JOHANNESBURG (Reuters) - Former South African leader Jacob Zuma appeared in court on Wednesday, where he was expected to plead not guilty to corruption, fraud, racketeering and money laundering charges over a $2 billion arms deal when he was deputy president.
Zuma, who was president between 2009-2018, faces 18 charges relating to the 1999 deal. He has rejected the charges and says he is the victim of a politically motived witch hunt by a rival faction of the ruling African National Congress.
Zuma is accused of accepting 500,000 rand ($34,000) annually from French arms company Thales, in exchange for protecting the company from an investigation into the deal. He denies the charge.
Besides entering a plea at the court in the High Court in Pietermaritzburg, Zuma's defence team is expected to first call for the recusal of state prosecutor Billy Downer, on the grounds that he has "no title to prosecute".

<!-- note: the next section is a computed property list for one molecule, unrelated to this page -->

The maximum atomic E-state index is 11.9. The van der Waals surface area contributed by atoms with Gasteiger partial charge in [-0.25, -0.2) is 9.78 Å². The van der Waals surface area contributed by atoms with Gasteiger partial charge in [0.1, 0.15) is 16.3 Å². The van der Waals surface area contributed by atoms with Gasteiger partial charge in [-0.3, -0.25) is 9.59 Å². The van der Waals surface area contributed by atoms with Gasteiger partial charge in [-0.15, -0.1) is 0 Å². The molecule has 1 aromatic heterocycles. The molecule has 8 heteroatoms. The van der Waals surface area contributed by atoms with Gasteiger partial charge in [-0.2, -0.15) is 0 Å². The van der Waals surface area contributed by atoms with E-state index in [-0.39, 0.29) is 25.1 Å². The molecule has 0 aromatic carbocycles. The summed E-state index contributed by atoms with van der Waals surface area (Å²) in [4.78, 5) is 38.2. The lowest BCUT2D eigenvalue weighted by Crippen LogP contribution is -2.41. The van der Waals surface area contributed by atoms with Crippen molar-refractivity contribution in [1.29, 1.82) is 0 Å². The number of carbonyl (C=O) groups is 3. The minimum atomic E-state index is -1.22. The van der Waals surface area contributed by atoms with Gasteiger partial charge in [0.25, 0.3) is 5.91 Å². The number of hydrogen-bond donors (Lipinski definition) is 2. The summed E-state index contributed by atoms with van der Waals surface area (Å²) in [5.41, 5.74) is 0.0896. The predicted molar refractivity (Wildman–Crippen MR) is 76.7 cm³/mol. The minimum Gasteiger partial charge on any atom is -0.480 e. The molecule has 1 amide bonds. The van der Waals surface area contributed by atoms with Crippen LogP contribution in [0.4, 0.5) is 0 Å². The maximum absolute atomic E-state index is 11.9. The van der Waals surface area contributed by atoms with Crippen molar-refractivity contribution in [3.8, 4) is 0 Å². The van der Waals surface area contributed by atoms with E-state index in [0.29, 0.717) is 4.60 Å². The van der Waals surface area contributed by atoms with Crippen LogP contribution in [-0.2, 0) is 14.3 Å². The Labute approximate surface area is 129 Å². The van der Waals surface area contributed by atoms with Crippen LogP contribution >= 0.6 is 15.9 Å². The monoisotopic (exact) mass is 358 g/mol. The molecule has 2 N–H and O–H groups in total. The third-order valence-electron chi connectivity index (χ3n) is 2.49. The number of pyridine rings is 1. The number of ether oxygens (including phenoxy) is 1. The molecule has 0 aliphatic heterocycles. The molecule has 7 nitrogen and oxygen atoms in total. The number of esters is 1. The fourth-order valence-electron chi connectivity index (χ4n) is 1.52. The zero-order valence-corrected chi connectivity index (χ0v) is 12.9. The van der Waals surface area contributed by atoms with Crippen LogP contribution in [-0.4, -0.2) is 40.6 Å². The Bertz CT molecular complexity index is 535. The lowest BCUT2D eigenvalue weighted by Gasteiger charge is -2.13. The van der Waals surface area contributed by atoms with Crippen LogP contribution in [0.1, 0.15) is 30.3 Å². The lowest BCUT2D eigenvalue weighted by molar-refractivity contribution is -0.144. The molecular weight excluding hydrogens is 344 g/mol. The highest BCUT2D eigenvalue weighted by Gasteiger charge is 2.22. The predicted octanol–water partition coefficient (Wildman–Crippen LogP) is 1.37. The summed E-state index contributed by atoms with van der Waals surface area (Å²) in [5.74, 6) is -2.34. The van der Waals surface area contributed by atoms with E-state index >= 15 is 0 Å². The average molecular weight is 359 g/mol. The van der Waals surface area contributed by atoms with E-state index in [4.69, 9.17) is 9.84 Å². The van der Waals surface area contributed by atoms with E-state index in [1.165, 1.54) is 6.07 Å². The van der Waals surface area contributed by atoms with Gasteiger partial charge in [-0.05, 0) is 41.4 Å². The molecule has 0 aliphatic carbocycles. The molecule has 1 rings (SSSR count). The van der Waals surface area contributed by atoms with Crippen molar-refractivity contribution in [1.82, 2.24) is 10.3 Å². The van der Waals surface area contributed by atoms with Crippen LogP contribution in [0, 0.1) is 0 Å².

Thales was known as Thomson-CSF at the time of the deal. It has said it had no knowledge of any transgressions by any of its employees in relation to the award of the contracts.
The National Prosecuting Authority filed the charges against Zuma more than a decade ago, set them aside just before he successfully ran for president in 2009, then reinstated them a month after he resigned in early 2018.
(Reporting by Tim Cocks and Wendell Roelf, Editing by Timothy Heritage)